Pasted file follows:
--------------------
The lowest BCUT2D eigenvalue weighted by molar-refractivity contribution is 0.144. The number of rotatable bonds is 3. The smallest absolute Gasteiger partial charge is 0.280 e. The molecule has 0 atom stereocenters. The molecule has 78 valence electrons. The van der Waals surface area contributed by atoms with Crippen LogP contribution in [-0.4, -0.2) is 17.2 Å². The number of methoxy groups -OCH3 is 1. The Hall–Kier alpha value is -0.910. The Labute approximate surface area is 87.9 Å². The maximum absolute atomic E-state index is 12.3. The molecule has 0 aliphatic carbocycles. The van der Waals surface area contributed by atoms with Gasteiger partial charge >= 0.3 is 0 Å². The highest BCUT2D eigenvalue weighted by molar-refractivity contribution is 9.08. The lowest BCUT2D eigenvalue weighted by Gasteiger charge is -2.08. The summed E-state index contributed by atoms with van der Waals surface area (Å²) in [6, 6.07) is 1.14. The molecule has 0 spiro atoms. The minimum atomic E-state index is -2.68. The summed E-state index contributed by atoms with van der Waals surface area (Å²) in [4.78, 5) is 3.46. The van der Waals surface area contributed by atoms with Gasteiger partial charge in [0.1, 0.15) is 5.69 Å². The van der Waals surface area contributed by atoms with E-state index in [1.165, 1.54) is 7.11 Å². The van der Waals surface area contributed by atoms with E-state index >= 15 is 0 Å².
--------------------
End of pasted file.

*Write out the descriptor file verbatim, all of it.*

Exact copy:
The lowest BCUT2D eigenvalue weighted by molar-refractivity contribution is 0.144. The number of rotatable bonds is 3. The smallest absolute Gasteiger partial charge is 0.280 e. The molecule has 0 atom stereocenters. The molecule has 78 valence electrons. The van der Waals surface area contributed by atoms with Crippen LogP contribution in [-0.4, -0.2) is 17.2 Å². The number of methoxy groups -OCH3 is 1. The Hall–Kier alpha value is -0.910. The Labute approximate surface area is 87.9 Å². The maximum absolute atomic E-state index is 12.3. The molecule has 0 aliphatic carbocycles. The van der Waals surface area contributed by atoms with Gasteiger partial charge >= 0.3 is 0 Å². The highest BCUT2D eigenvalue weighted by molar-refractivity contribution is 9.08. The lowest BCUT2D eigenvalue weighted by Gasteiger charge is -2.08. The summed E-state index contributed by atoms with van der Waals surface area (Å²) in [6, 6.07) is 1.14. The molecule has 0 spiro atoms. The minimum atomic E-state index is -2.68. The summed E-state index contributed by atoms with van der Waals surface area (Å²) in [4.78, 5) is 3.46. The van der Waals surface area contributed by atoms with Gasteiger partial charge in [0.1, 0.15) is 5.69 Å². The van der Waals surface area contributed by atoms with E-state index in [1.165, 1.54) is 7.11 Å². The van der Waals surface area contributed by atoms with E-state index >= 15 is 0 Å².